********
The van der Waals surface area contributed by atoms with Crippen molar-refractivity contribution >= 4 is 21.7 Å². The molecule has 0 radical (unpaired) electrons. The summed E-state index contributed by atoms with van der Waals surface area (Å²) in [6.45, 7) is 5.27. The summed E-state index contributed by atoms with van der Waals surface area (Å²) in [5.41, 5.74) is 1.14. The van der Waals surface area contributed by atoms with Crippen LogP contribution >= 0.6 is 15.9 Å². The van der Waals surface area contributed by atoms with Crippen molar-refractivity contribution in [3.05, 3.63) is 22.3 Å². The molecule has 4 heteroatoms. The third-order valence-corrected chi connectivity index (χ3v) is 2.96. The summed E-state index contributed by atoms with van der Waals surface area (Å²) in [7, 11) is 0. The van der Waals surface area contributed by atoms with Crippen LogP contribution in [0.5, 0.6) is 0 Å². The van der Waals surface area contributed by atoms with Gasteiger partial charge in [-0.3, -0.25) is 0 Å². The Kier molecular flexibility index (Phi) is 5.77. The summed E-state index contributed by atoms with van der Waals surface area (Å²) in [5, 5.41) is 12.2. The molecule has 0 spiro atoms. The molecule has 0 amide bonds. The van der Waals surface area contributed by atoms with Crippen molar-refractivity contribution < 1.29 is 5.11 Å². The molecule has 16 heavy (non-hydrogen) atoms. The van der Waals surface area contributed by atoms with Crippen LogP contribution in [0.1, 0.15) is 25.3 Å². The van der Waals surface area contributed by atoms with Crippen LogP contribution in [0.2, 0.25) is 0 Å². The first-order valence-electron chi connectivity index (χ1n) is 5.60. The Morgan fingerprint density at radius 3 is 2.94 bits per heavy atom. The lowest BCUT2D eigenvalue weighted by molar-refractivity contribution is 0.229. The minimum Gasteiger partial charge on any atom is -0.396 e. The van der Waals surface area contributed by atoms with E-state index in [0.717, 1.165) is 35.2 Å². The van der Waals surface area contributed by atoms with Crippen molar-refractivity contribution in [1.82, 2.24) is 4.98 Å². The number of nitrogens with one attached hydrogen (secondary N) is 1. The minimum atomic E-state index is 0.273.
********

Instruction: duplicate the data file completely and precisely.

The van der Waals surface area contributed by atoms with Crippen molar-refractivity contribution >= 4 is 21.7 Å². The molecule has 0 radical (unpaired) electrons. The summed E-state index contributed by atoms with van der Waals surface area (Å²) in [6.45, 7) is 5.27. The summed E-state index contributed by atoms with van der Waals surface area (Å²) in [5.41, 5.74) is 1.14. The van der Waals surface area contributed by atoms with Crippen LogP contribution >= 0.6 is 15.9 Å². The van der Waals surface area contributed by atoms with Crippen molar-refractivity contribution in [3.05, 3.63) is 22.3 Å². The molecule has 4 heteroatoms. The third-order valence-corrected chi connectivity index (χ3v) is 2.96. The summed E-state index contributed by atoms with van der Waals surface area (Å²) in [7, 11) is 0. The van der Waals surface area contributed by atoms with Crippen LogP contribution in [0.5, 0.6) is 0 Å². The van der Waals surface area contributed by atoms with Gasteiger partial charge in [-0.3, -0.25) is 0 Å². The Kier molecular flexibility index (Phi) is 5.77. The summed E-state index contributed by atoms with van der Waals surface area (Å²) in [5, 5.41) is 12.2. The molecule has 0 spiro atoms. The molecule has 0 amide bonds. The van der Waals surface area contributed by atoms with Crippen molar-refractivity contribution < 1.29 is 5.11 Å². The molecule has 16 heavy (non-hydrogen) atoms. The van der Waals surface area contributed by atoms with Crippen LogP contribution in [0.1, 0.15) is 25.3 Å². The van der Waals surface area contributed by atoms with Crippen LogP contribution in [0.2, 0.25) is 0 Å². The first-order valence-electron chi connectivity index (χ1n) is 5.60. The Morgan fingerprint density at radius 3 is 2.94 bits per heavy atom. The lowest BCUT2D eigenvalue weighted by molar-refractivity contribution is 0.229. The minimum Gasteiger partial charge on any atom is -0.396 e. The van der Waals surface area contributed by atoms with E-state index in [0.717, 1.165) is 35.2 Å². The van der Waals surface area contributed by atoms with Crippen molar-refractivity contribution in [1.82, 2.24) is 4.98 Å². The number of nitrogens with one attached hydrogen (secondary N) is 1. The minimum atomic E-state index is 0.273.